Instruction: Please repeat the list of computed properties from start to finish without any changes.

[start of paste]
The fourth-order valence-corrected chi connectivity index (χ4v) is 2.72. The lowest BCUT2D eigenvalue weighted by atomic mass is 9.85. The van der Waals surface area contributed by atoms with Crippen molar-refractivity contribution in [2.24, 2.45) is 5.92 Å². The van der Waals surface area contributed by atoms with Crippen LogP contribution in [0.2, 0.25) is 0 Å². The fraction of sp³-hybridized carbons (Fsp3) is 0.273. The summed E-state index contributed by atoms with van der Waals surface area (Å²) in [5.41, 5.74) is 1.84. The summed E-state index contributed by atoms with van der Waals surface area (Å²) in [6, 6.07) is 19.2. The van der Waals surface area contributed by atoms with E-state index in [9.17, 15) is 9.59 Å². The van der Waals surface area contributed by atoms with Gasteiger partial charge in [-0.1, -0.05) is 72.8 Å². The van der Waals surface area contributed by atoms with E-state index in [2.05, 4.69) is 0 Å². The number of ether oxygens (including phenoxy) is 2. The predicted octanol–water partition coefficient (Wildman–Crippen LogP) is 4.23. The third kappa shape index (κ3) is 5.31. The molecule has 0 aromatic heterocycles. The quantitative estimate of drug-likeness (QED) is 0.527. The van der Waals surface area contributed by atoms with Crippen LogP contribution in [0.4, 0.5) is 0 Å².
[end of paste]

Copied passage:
The fourth-order valence-corrected chi connectivity index (χ4v) is 2.72. The lowest BCUT2D eigenvalue weighted by atomic mass is 9.85. The van der Waals surface area contributed by atoms with Crippen molar-refractivity contribution in [2.24, 2.45) is 5.92 Å². The van der Waals surface area contributed by atoms with Crippen LogP contribution in [0.2, 0.25) is 0 Å². The fraction of sp³-hybridized carbons (Fsp3) is 0.273. The summed E-state index contributed by atoms with van der Waals surface area (Å²) in [5.41, 5.74) is 1.84. The summed E-state index contributed by atoms with van der Waals surface area (Å²) in [6, 6.07) is 19.2. The van der Waals surface area contributed by atoms with E-state index in [9.17, 15) is 9.59 Å². The van der Waals surface area contributed by atoms with Gasteiger partial charge in [-0.1, -0.05) is 72.8 Å². The van der Waals surface area contributed by atoms with E-state index in [2.05, 4.69) is 0 Å². The number of ether oxygens (including phenoxy) is 2. The predicted octanol–water partition coefficient (Wildman–Crippen LogP) is 4.23. The third kappa shape index (κ3) is 5.31. The molecule has 0 aromatic heterocycles. The quantitative estimate of drug-likeness (QED) is 0.527. The van der Waals surface area contributed by atoms with Crippen LogP contribution in [0.4, 0.5) is 0 Å².